*This image is copyright of its original author

Indonesia: Lost habitats push Sumatran tigers out of forests

The shrinking habitat of the critically endangered Sumatran tiger has pushed the black-striped carnivore out of its living areas, leading to increased human-tiger conflicts, an activist has said.

The habitat centers of the Sumatran tiger on the island shrank to 23 pockets in 2016 from the previous 29 recorded in 2010, tiger conservation project manager at the Indonesian office of the Zoological Society of London (ZSL), Yoan Dinata said.

------------------------------------------------------------
* Find out more about tiger habitat loss at https://eia-international.org/our-work/wildlife/tigers/habitat-destruction
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“The tiger population now faces bigger threats such as the declining area for them to live in and massive poaching,” he said in Jambi on Wednesday.

Full story at http://www.thejakartapost.com/news/2018/03/28/lost-habitats-push-sumatran-tiger-out-of-forests.html

#Indonesia #Sumatra #tigers


RE: Bigcats News - Rishi - 04-07-2018

At first i kinda ignored this one but she's already gotten pretty famous. So why not...


Young woman fights tiger with a stick, after winning says let me first take a selfie
April 5, 2018


*This image is copyright of its original author

Such is the selfie mania that no occasion is small -- or big -- enough to not take a selfie. That is what you will realise once you read the story of this 23-year-old woman who fought a tiger with a mere stick, got a bloodied face, managed to scare away the big cat, then before she would seek medical help, took out her phone and clicked a selfie.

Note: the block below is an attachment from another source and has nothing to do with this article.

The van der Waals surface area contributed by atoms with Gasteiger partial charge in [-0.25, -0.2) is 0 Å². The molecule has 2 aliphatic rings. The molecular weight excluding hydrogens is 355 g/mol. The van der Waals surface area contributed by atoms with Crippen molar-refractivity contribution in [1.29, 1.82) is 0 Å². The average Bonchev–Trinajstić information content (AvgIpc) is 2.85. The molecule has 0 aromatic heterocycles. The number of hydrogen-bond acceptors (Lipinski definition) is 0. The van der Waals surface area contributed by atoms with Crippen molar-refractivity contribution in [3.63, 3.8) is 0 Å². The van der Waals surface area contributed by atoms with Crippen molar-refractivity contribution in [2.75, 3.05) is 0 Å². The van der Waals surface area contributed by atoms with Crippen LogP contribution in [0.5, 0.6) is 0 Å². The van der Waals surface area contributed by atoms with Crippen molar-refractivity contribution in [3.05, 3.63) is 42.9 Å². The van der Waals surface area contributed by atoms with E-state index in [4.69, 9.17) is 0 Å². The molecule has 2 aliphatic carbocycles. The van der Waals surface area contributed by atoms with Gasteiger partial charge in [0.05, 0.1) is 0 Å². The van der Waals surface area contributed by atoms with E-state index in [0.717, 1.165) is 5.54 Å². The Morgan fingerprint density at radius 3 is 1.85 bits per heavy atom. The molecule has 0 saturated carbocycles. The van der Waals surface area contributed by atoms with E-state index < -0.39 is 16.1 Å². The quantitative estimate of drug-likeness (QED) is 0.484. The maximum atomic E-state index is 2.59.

It all started when Rupali Meshram, from Usgaon village of Sakoli Taluka in Bhandara district of eastern Maharashtra, heard a goat bleat. This was at her house. The young woman ran out and saw a tiger attacking her goat. She fought the big cat using a stick. The fight wasn't going well. The tiger took a swipe at Rupali and her face was injured. But the fact that she stood up her ground -- that is before her mother dragged her inside the house -- did the trick. The tiger ran away.

They both sustained only minor injuries and have now been discharged from hospital. The goat however did not survive.

After the win against the tiger, it was apparently time for a selfie. Soon after the incident, Rupali took a selfie of her posing with her mother. The selfie of Rupali shows her smiling at the camera while her mother looking a bit dazed about all that had happened a while ago.
Rupali suffered superficial injuries to her head, waist, legs and hands. Her mother too suffered minor injuries, for which they sought treatment at a nearby hospital.
But that is after the selfie. The doctor who treated Rupali praised her for her extraordinary courage and said that she was lucky not to be bitten by the big cat.


In India, the selfie craze has grown big time in the last few years, especially as more and more people have got a smartphone.



RE: Bigcats News - Jeffrey - 04-08-2018


*This image is copyright of its original author
Gooood news Amur leopards population reaching now over 100 says expert. Still highly endangered but an increase though .

http://siberiantimes.com/ecology/others/news/rarest-big-cats-in-the-world-reach-key-milestone-in-evading-extinction/


RE: Bigcats News - Wolverine - 04-08-2018

(04-08-2018, 03:41 AM)Jeffrey Wrote:
*This image is copyright of its original author
Gooood news Amur leopards population reaching now over 100 says expert. Still highly endangered but an increase though .

http://siberiantimes.com/ecology/others/news/rarest-big-cats-in-the-world-reach-key-milestone-in-evading-extinction/